The documentary didn’t cover the rescue plan, although we had many other insights from Wills who set it all down in a book – John Z, the DeLorean and Me – in 2016. We did however see John Z in 2000, at a DMC-12 owners’ convention where he was talking about the new cars he was developing. Even then he was clearly a humbled man, obviously frail, and he died five years later at the age of 80.
Today, the former DeLorean plant is owned by aluminium castings company Montupet, which makes cylinder heads, alloy wheels (in the same building where the DMC-12’s beautiful turbine-finned items were created) and much else. The test track, though, has gone back to nature. Every year the DeLorean Owners’ Club carves through the undergrowth to uncover what is now virtually a rally stage through a forest, so they can hold a pilgrimage event. It’s extraordinary how much has grown in four decades.
And the car itself? Around 6000, maybe more, examples survive of the 8583 built, an impressive tally. I’ve driven three over the years, the most recent one a US-spec car with the high ride height and the 130bhp engine. That one I took round the test forest and also tried on the open road, during which time I was reminded that it rode well, was brisk enough with its deep V6 burble brought about by uneven firing intervals (it has a 90-degree vee-angle) and handled safely enough not to frighten yet keenly enough to entertain. Its steering, precise but slow around the centre, reminded me of an early Honda NSX’s, as did the huge forward vista over the low bonnet.
The first one I drove was a European-spec one, for a marketing initiative around reborn DMC-12s that never happened. With a cat-free, Euro-spec engine it offered 163bhp and felt a whole lot friskier, the vibe helped by a lower ride height, a sharper, more planted demeanour and the black trim that DeLorean thought European buyers would favour over US-spec grey. It was really rather good, living up to the promise of its dramatic looks and planting keen thoughts of what the twin-turbo one – of which prototypes existed – would be like.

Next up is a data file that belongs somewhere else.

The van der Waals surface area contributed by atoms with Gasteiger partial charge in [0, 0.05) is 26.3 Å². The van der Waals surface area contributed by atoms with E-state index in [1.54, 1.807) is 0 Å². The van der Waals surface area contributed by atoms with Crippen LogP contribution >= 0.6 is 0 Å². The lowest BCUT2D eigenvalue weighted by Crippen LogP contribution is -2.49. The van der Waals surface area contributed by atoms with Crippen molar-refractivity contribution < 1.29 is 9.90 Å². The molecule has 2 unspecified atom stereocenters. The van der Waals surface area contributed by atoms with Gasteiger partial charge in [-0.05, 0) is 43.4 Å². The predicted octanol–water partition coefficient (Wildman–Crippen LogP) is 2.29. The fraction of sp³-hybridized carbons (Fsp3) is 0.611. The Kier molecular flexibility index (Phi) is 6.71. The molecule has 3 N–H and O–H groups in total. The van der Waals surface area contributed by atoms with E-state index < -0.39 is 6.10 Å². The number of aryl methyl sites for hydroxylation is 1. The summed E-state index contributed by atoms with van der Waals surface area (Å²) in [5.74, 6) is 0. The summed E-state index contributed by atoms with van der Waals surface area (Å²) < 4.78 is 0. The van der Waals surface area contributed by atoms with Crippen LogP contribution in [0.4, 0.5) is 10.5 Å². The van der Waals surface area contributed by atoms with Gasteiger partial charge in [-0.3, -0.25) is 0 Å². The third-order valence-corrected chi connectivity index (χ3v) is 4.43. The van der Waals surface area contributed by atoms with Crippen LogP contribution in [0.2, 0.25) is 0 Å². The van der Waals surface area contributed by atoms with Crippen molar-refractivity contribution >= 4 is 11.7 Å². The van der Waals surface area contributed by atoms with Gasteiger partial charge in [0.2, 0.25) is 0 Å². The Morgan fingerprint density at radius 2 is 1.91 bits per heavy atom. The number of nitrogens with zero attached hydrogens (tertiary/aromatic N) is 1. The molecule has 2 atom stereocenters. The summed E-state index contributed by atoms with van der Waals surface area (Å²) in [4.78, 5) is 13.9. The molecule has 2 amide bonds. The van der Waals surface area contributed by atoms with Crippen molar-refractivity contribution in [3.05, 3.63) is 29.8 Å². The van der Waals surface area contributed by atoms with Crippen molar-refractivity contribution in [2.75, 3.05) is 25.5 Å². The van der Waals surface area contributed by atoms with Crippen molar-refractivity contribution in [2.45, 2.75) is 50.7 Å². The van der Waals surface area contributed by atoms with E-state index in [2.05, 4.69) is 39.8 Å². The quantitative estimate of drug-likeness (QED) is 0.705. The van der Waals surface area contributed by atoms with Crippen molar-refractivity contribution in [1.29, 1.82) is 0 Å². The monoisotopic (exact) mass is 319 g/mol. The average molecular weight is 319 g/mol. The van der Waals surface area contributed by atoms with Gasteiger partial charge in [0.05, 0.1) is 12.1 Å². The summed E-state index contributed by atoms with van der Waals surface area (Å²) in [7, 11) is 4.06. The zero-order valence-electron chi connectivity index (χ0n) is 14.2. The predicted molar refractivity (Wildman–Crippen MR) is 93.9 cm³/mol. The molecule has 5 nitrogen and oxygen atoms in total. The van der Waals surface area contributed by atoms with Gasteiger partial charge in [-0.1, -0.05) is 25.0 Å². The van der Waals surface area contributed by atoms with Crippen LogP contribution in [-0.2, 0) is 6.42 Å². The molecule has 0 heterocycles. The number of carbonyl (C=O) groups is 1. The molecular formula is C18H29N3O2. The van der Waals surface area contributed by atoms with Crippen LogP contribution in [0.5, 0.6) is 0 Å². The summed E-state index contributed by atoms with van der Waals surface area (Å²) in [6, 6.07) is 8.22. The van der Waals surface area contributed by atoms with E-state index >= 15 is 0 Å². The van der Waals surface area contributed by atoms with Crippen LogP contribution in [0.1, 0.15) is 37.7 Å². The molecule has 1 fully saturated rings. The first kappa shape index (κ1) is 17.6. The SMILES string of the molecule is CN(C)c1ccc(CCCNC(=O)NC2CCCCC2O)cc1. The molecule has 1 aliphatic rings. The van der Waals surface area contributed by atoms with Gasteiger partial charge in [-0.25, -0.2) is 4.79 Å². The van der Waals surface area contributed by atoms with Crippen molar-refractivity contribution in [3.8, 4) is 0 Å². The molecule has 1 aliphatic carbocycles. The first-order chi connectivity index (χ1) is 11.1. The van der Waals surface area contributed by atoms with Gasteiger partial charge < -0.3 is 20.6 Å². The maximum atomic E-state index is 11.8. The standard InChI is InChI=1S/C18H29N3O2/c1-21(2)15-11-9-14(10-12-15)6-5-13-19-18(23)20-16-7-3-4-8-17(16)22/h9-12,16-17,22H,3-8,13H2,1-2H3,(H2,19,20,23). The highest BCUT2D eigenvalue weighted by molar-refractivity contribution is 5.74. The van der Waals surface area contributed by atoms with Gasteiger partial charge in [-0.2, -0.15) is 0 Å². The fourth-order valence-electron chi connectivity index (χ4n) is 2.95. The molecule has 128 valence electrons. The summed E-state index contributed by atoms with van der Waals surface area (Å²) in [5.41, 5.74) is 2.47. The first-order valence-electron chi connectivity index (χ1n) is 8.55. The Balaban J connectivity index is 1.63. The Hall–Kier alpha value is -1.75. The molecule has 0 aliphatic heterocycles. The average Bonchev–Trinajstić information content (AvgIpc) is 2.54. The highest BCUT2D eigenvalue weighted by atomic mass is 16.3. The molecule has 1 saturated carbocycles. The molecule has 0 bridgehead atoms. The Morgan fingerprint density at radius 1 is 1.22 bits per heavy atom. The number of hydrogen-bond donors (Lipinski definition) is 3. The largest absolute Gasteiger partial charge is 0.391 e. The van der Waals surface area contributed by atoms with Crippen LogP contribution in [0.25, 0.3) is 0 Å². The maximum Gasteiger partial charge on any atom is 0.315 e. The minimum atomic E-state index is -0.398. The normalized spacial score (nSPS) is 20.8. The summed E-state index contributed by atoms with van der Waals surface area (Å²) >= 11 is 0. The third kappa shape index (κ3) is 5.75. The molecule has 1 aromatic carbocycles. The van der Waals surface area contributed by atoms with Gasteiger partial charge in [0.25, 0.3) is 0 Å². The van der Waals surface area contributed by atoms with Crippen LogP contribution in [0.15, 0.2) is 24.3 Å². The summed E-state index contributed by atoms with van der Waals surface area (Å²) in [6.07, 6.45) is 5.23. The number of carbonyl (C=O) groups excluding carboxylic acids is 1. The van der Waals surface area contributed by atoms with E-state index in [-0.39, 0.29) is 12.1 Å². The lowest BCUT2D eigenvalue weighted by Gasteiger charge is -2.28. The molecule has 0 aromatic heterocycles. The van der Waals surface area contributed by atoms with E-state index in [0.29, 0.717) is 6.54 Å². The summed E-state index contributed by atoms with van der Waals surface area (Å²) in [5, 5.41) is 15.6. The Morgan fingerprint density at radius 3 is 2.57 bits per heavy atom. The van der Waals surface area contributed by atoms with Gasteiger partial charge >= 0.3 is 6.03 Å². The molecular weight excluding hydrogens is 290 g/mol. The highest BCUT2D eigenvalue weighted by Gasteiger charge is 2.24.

And the gullwing doors worked perfectly in all of them. DMC-12s do come up for sale in the UK occasionally, spares are readily available and expertise exists to extract more power from that V6. Tempted? I am.
There’s a limit to what an hour-and-a-half documentary can tell. But, given how previous DeLorean exposés have concentrated mainly on the missing money and the cocaine-dealing sting, it was refreshing to learn more about the DMC-12 story from the mouths of people there at the time and who have had time since to reflect on what they witnessed.
Through it all runs the can-do, will-do, can’t-lose spirit of man-brand John Zachary DeLorean, increasingly desperate, increasingly surreal until reality bites and he abandons, or is forced to abandon, everything. There are parallels with a certain US ex-president here, but DeLorean was an altogether higher-class act. And, unlike with The Donald, in the end you can’t help feeling slightly sorry for him.